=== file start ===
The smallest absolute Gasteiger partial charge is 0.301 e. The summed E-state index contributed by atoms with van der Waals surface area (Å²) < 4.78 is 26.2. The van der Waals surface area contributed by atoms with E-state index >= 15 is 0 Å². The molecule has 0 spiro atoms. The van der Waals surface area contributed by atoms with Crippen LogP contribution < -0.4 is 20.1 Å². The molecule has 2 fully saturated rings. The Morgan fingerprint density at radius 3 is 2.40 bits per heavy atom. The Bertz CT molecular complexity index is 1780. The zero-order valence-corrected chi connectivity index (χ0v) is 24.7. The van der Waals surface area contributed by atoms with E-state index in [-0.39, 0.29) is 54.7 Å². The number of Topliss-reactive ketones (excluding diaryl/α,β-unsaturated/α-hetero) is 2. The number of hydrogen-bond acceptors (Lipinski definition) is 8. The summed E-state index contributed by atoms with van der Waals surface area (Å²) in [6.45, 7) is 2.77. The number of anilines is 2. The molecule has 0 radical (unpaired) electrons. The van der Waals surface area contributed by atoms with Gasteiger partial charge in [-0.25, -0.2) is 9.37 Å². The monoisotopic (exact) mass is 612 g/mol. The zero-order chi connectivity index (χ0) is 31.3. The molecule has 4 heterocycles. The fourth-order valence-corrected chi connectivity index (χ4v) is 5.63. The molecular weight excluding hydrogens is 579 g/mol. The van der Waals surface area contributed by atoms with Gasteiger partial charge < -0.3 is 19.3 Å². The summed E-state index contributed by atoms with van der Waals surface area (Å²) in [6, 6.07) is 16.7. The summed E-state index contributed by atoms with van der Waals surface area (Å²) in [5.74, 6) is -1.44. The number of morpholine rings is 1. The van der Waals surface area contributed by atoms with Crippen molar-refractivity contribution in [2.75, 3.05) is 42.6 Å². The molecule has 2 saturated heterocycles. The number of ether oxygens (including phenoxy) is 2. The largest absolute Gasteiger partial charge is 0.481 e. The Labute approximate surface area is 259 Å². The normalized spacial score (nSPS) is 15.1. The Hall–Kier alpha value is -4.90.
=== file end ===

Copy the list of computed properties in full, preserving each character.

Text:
The smallest absolute Gasteiger partial charge is 0.301 e. The summed E-state index contributed by atoms with van der Waals surface area (Å²) < 4.78 is 26.2. The van der Waals surface area contributed by atoms with E-state index >= 15 is 0 Å². The molecule has 0 spiro atoms. The van der Waals surface area contributed by atoms with Crippen LogP contribution < -0.4 is 20.1 Å². The molecule has 2 fully saturated rings. The Morgan fingerprint density at radius 3 is 2.40 bits per heavy atom. The Bertz CT molecular complexity index is 1780. The zero-order valence-corrected chi connectivity index (χ0v) is 24.7. The van der Waals surface area contributed by atoms with E-state index in [-0.39, 0.29) is 54.7 Å². The number of Topliss-reactive ketones (excluding diaryl/α,β-unsaturated/α-hetero) is 2. The number of hydrogen-bond acceptors (Lipinski definition) is 8. The summed E-state index contributed by atoms with van der Waals surface area (Å²) in [6.45, 7) is 2.77. The number of anilines is 2. The molecule has 0 radical (unpaired) electrons. The van der Waals surface area contributed by atoms with Gasteiger partial charge in [-0.25, -0.2) is 9.37 Å². The monoisotopic (exact) mass is 612 g/mol. The zero-order chi connectivity index (χ0) is 31.3. The molecule has 4 heterocycles. The fourth-order valence-corrected chi connectivity index (χ4v) is 5.63. The molecular weight excluding hydrogens is 579 g/mol. The van der Waals surface area contributed by atoms with Gasteiger partial charge < -0.3 is 19.3 Å². The summed E-state index contributed by atoms with van der Waals surface area (Å²) in [6, 6.07) is 16.7. The summed E-state index contributed by atoms with van der Waals surface area (Å²) in [5.74, 6) is -1.44. The number of morpholine rings is 1. The van der Waals surface area contributed by atoms with Crippen molar-refractivity contribution in [2.75, 3.05) is 42.6 Å². The molecule has 2 saturated heterocycles. The number of ether oxygens (including phenoxy) is 2. The largest absolute Gasteiger partial charge is 0.481 e. The Labute approximate surface area is 259 Å². The normalized spacial score (nSPS) is 15.1. The Hall–Kier alpha value is -4.90.